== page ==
How much should I charge - can I charge - for my services as a gardener?
This must be the number one question, asked in different ways by so many people - even those who have been in business for a couple of years or more. Indeed, you asked a further question: "How can I be more competitive?" - implying that you think you may be losing work to cheaper firms.
You are engaged in garden maintenance, with a number of customers who appreciate your work, and you are reluctant to try to increase your rates in case you upset them. This scenario is perhaps the most commonplace in the garden maintenance industry. When you start working for a customer, you agree terms and continue working, season after season, year after year, for the same money - reluctant to discuss new terms.
While I can understand your reticence, unless you are able to keep pace with the rate of inflation (ignoring for the moment that your skills base is always increasing and therefore the value of your time should be recognised), you will not be able to continue in business. Put plainly, you will either bankrupt yourself or have to close down and find alternative employment.
Trying to compare market rates
The problem with combining the notion of "rates" by trying to establish your competitors' charges is somewhat futile. You can have no idea whether they are making a living from their work or are loading more money onto their credit cards or personal loans. You can only guess at their outgoings or whether they have private means or a second income, and therefore their charges may reflect that additional financial luxury that you may not necessarily have. For example, their mortgage and/or vehicle finances may have been paid off while yours have not. There are so many factors that render outward comparisons meaningless.
Unlike, say, a manufacturer of goods who will engage in market research and customer surveys to establish the most popular flavour/colour/size of a product, garden maintenance is impossible to qualify. There is a whole range of factors that are more to do with your personal skills and social intercourse between your client and yourself as well as their perception of the value you bring to their garden than with any market research issues. Put simply, your ability to do the job satisfactorily is all your customers are looking for.
Your financial requirements
Of much greater importance to you is to clearly and accurately establish the amount of money that you need to survive in business. With an open mind, ignoring all thoughts of how much you think you are worth compared with your competitors, write down a list of all outgoings in your household and business. Be as thorough and concise as you can, and double-check everything.
The list will no doubt include rent/mortgage, electricity, heating/gas/oil, food and clothing, holidays, television licence, insurance, both home and business, professional charges, accountant, bank charges, council tax, water rates, postage, school fees, pet food - the list will go on and on.
Once you have a comprehensive schedule, with nothing omitted or forgotten, you will find the grand total of your family and business outgoings. Add a percentage for inflation in the coming year. Your figures should reflect the year ahead if they are to be accurate. Divide that grand total into the 52 weeks in the year, because your bills do not stop simply because of the weather. Neither do they go on holiday.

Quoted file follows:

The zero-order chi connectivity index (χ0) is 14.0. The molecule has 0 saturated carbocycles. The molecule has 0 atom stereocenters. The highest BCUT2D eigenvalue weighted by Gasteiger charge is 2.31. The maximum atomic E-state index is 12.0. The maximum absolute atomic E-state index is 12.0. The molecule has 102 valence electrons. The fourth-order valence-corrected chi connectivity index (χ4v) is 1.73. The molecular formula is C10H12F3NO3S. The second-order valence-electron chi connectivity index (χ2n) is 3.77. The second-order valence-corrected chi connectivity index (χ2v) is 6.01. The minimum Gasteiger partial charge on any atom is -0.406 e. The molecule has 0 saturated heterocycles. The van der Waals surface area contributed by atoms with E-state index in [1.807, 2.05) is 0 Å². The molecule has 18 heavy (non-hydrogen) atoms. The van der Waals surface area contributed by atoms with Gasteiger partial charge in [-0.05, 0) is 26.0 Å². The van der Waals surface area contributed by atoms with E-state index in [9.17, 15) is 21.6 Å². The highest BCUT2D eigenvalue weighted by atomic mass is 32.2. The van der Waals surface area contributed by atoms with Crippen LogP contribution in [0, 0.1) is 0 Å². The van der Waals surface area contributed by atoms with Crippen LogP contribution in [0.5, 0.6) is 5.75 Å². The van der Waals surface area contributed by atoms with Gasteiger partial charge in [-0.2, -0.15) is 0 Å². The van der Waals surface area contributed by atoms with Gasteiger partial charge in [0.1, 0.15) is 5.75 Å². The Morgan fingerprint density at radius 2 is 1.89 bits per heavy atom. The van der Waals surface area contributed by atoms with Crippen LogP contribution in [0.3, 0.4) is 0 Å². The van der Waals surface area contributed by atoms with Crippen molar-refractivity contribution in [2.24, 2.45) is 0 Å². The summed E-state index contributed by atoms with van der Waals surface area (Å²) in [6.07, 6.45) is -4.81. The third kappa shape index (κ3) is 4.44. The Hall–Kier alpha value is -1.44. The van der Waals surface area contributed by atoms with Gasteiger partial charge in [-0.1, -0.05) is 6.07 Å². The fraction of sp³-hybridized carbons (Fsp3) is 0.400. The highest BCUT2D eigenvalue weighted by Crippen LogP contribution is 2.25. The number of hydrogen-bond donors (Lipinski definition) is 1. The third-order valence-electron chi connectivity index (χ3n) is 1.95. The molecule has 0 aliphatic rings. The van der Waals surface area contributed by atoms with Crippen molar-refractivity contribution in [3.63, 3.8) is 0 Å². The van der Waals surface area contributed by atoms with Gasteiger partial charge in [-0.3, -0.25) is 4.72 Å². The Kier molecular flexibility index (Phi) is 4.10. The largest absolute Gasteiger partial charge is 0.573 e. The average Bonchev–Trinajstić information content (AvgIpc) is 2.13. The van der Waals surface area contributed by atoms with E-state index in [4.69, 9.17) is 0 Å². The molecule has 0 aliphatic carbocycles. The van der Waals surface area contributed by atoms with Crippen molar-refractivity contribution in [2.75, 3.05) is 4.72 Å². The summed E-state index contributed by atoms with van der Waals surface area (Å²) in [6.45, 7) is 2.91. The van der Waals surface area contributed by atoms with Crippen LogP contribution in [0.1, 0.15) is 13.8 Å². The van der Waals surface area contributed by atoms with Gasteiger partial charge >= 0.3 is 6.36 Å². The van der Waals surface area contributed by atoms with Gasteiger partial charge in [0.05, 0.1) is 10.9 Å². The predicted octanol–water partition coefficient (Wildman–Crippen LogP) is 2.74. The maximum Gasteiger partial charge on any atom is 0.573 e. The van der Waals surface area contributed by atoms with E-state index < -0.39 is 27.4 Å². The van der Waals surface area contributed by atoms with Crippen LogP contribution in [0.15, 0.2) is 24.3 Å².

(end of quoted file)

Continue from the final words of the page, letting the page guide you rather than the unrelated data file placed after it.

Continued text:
You do, however, have to stop for bad weather, bank holidays and annual holidays as well as days lost through illness or transport problems. It is sensible to assume you will only work 45 weeks a year. You will probably only work for an average of 40 hours per week, giving a total of 1,800 "chargeable" hours.
Divide your grand total outgoings with the 1,800 hours you can work and that is the figure you need to charge per hour just to survive. This figure will not include any profit or provide you with any savings ability. It will not permit you to expand your operation by renting extra land or premises and will not cover the cost of any new equipment. That extra requirement is something only you can decide, but the likely costs should be included in your grand total plus.
Be prepared to increase your rates
You should not be reluctant to increase your rates to reflect this newfound realisation. Sadly, too many small contractors start self-employment without appreciating the true costs. Whereas they have been earning, say, £20,000 a year working for another company, and found themselves reasonably comfortable on that amount, as a self-employed person their income should be at least 50 per cent greater, possibly (dependant on your location and regional variations) as much as 100 per cent higher.
A total of £40,000 divided by 1,800 hours equals slightly more than £22 per hour. This figure, without any additional costs for petrol and oil for machinery - some sites will require more than others and therefore the hourly rate must reflect that cost - is the minimum hourly charge.
It really does not matter whether or not your competitors charge more or less than you. Similarly, if a potential customer offers you less than the amount you know you need to survive, it is better to decline the job than knowingly lose money by accepting. Your rate is your rate.
Alan Sargent is an independent gardens consultant at the School of Garden Management - www.tsogm.org.
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